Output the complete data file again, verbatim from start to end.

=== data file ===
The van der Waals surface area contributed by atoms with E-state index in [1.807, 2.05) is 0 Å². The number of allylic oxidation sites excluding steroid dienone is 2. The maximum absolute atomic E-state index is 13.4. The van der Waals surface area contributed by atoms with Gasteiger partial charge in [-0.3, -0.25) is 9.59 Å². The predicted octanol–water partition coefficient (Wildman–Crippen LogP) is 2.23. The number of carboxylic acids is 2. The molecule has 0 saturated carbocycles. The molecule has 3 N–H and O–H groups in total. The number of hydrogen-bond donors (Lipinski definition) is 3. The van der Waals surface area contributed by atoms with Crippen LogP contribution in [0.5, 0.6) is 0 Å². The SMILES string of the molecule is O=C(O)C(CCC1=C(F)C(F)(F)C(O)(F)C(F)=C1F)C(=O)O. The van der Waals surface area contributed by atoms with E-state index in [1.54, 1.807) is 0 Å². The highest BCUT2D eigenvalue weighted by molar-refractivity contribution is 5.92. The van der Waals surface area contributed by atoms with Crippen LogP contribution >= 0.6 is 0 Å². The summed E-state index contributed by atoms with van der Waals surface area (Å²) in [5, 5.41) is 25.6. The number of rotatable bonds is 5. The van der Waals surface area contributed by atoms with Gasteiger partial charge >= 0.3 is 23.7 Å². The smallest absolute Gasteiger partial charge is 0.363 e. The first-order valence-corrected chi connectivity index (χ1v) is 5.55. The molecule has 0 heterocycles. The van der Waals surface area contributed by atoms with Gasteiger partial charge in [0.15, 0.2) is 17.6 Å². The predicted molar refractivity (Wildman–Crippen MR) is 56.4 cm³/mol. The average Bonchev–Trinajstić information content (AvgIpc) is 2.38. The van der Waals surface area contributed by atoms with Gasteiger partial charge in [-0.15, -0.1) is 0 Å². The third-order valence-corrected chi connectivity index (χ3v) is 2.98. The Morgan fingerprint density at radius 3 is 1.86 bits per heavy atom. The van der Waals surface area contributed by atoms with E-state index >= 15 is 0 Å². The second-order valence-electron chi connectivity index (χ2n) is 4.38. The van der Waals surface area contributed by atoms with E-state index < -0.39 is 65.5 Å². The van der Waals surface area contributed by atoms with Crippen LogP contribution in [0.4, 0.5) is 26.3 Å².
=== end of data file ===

The van der Waals surface area contributed by atoms with E-state index in [1.807, 2.05) is 0 Å². The number of allylic oxidation sites excluding steroid dienone is 2. The maximum absolute atomic E-state index is 13.4. The van der Waals surface area contributed by atoms with Gasteiger partial charge in [-0.3, -0.25) is 9.59 Å². The predicted octanol–water partition coefficient (Wildman–Crippen LogP) is 2.23. The number of carboxylic acids is 2. The molecule has 0 saturated carbocycles. The molecule has 3 N–H and O–H groups in total. The number of hydrogen-bond donors (Lipinski definition) is 3. The van der Waals surface area contributed by atoms with Crippen LogP contribution in [0.5, 0.6) is 0 Å². The SMILES string of the molecule is O=C(O)C(CCC1=C(F)C(F)(F)C(O)(F)C(F)=C1F)C(=O)O. The van der Waals surface area contributed by atoms with E-state index in [1.54, 1.807) is 0 Å². The highest BCUT2D eigenvalue weighted by molar-refractivity contribution is 5.92. The van der Waals surface area contributed by atoms with Crippen LogP contribution >= 0.6 is 0 Å². The summed E-state index contributed by atoms with van der Waals surface area (Å²) in [5, 5.41) is 25.6. The number of rotatable bonds is 5. The van der Waals surface area contributed by atoms with Gasteiger partial charge >= 0.3 is 23.7 Å². The smallest absolute Gasteiger partial charge is 0.363 e. The first-order valence-corrected chi connectivity index (χ1v) is 5.55. The molecule has 0 heterocycles. The van der Waals surface area contributed by atoms with Gasteiger partial charge in [0.15, 0.2) is 17.6 Å². The predicted molar refractivity (Wildman–Crippen MR) is 56.4 cm³/mol. The average Bonchev–Trinajstić information content (AvgIpc) is 2.38. The van der Waals surface area contributed by atoms with Gasteiger partial charge in [-0.15, -0.1) is 0 Å². The third-order valence-corrected chi connectivity index (χ3v) is 2.98. The Morgan fingerprint density at radius 3 is 1.86 bits per heavy atom. The van der Waals surface area contributed by atoms with E-state index >= 15 is 0 Å². The second-order valence-electron chi connectivity index (χ2n) is 4.38. The van der Waals surface area contributed by atoms with E-state index < -0.39 is 65.5 Å². The van der Waals surface area contributed by atoms with Crippen LogP contribution in [0.4, 0.5) is 26.3 Å².